EDMONTON — The Alberta government says it won’t be closing any provincial parks, whether it can find someone to run them or not.
“I am grateful for the hard work of our parks partners and look forward to keeping our parks system sustainable for future generations,” says a release Tuesday from Environment Minister Jason Nixon.
Opposition NDP environment critic Marlin Schmidt called it a climbdown by a United Conservative government facing too much resistance to an unpopular policy.
“It’s clear that the government was forced to buckle under the public pressure it faced,” he said.
Nixon announced in March that the government planned to fully or partially close 20 provincial parks and hand off another 164 to third-party managers. Sites for which no managers could be found would lose park status and revert to general Crown land.
The plan was intensely controversial from the start.
Tens of thousands of letters were written to government members and lawn signs saying “Defend Alberta Parks” began popping up in neighbourhoods around the province.
Nixon maintained the current park system was unaffordable, but was unable to say how much money the changes would save.
Then, freedom of information documents surfaced that showed Nixon had ignored advice from his own staff to begin public consultations. Those documents also suggested that partnerships cost the government more, not less.
Tuesday’s release says: “Alberta’s government has secured or maintained partnerships for 170 parks and public recreation area sites across the province.”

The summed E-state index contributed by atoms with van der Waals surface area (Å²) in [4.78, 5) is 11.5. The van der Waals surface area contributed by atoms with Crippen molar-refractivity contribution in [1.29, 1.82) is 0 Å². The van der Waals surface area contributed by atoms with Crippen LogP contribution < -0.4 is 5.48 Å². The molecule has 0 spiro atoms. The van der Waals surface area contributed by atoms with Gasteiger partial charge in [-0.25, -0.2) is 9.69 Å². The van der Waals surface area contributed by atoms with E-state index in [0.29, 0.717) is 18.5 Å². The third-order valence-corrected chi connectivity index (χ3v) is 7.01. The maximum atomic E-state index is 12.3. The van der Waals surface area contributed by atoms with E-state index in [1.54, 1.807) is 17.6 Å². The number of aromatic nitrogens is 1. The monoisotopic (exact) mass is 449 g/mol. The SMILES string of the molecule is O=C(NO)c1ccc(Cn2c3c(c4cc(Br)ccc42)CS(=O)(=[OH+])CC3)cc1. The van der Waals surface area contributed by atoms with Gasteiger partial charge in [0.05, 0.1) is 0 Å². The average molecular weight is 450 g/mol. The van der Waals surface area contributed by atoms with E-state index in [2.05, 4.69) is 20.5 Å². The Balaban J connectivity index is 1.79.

Later, it refers to reaching deals for “more than a dozen” sites.
“In the coming months, Alberta Environment and Parks expects to continue working with interested organizations through the long-standing operational partnerships system.”
The release says no sites will be delisted. All will remain open and retain their current designations and associated protections.
Nobody from the Alberta government was immediately available to comment.
“This is a significant victory for the tens of thousands of Albertans that raised their voices,” said Schmidt.
He said he still has significant questions over the terms of the deals that have been reached.
“This government has done a lot to lose the trust of Albertans,” Schmidt said.
Katie Morrison of the Canadian Parks and Wilderness Society said she’s looking for confirmation that the partnership deals will ensure the parks are run sustainably with conservation as their main objective. She also wants to see some definitive numbers from the province.
Still, she called it a win that the parks will maintain their current protections.
“It is a win that the policy that was announced is not going forward. Albertans should be proud that they have stood up for their parks.”
This report by The Canadian Press was first published Dec. 22, 2020.
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